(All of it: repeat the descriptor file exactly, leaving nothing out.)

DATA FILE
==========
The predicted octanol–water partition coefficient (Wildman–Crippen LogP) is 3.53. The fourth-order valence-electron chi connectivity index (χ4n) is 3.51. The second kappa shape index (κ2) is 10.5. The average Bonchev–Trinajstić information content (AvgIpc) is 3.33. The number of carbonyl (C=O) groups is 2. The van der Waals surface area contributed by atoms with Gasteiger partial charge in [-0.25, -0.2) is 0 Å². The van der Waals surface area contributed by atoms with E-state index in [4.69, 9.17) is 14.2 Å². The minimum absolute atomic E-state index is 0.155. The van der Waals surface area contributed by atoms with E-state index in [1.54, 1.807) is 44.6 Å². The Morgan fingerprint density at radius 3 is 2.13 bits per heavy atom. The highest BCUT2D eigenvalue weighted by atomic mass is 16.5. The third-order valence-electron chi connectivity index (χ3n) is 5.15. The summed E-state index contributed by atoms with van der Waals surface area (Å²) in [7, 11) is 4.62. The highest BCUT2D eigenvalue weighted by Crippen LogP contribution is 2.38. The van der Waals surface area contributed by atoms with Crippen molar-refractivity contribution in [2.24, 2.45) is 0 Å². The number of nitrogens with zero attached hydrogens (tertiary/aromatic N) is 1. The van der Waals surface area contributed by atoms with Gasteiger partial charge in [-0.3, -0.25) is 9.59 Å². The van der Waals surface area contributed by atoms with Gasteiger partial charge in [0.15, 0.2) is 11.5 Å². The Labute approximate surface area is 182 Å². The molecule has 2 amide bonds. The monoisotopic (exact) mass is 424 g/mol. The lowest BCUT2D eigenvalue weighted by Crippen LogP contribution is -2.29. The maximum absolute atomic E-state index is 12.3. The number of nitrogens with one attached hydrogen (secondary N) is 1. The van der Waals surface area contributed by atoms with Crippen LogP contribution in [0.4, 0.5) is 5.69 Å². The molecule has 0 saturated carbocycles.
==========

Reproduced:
The predicted octanol–water partition coefficient (Wildman–Crippen LogP) is 3.53. The fourth-order valence-electron chi connectivity index (χ4n) is 3.51. The second kappa shape index (κ2) is 10.5. The average Bonchev–Trinajstić information content (AvgIpc) is 3.33. The number of carbonyl (C=O) groups is 2. The van der Waals surface area contributed by atoms with Gasteiger partial charge in [-0.25, -0.2) is 0 Å². The van der Waals surface area contributed by atoms with E-state index in [4.69, 9.17) is 14.2 Å². The minimum absolute atomic E-state index is 0.155. The van der Waals surface area contributed by atoms with E-state index in [1.54, 1.807) is 44.6 Å². The Morgan fingerprint density at radius 3 is 2.13 bits per heavy atom. The highest BCUT2D eigenvalue weighted by atomic mass is 16.5. The third-order valence-electron chi connectivity index (χ3n) is 5.15. The summed E-state index contributed by atoms with van der Waals surface area (Å²) in [7, 11) is 4.62. The highest BCUT2D eigenvalue weighted by Crippen LogP contribution is 2.38. The van der Waals surface area contributed by atoms with Crippen molar-refractivity contribution in [2.24, 2.45) is 0 Å². The number of nitrogens with zero attached hydrogens (tertiary/aromatic N) is 1. The van der Waals surface area contributed by atoms with Gasteiger partial charge in [-0.3, -0.25) is 9.59 Å². The van der Waals surface area contributed by atoms with Gasteiger partial charge in [0.15, 0.2) is 11.5 Å². The Labute approximate surface area is 182 Å². The molecule has 2 amide bonds. The monoisotopic (exact) mass is 424 g/mol. The lowest BCUT2D eigenvalue weighted by Crippen LogP contribution is -2.29. The maximum absolute atomic E-state index is 12.3. The number of nitrogens with one attached hydrogen (secondary N) is 1. The van der Waals surface area contributed by atoms with Crippen LogP contribution in [0.4, 0.5) is 5.69 Å². The molecule has 0 saturated carbocycles.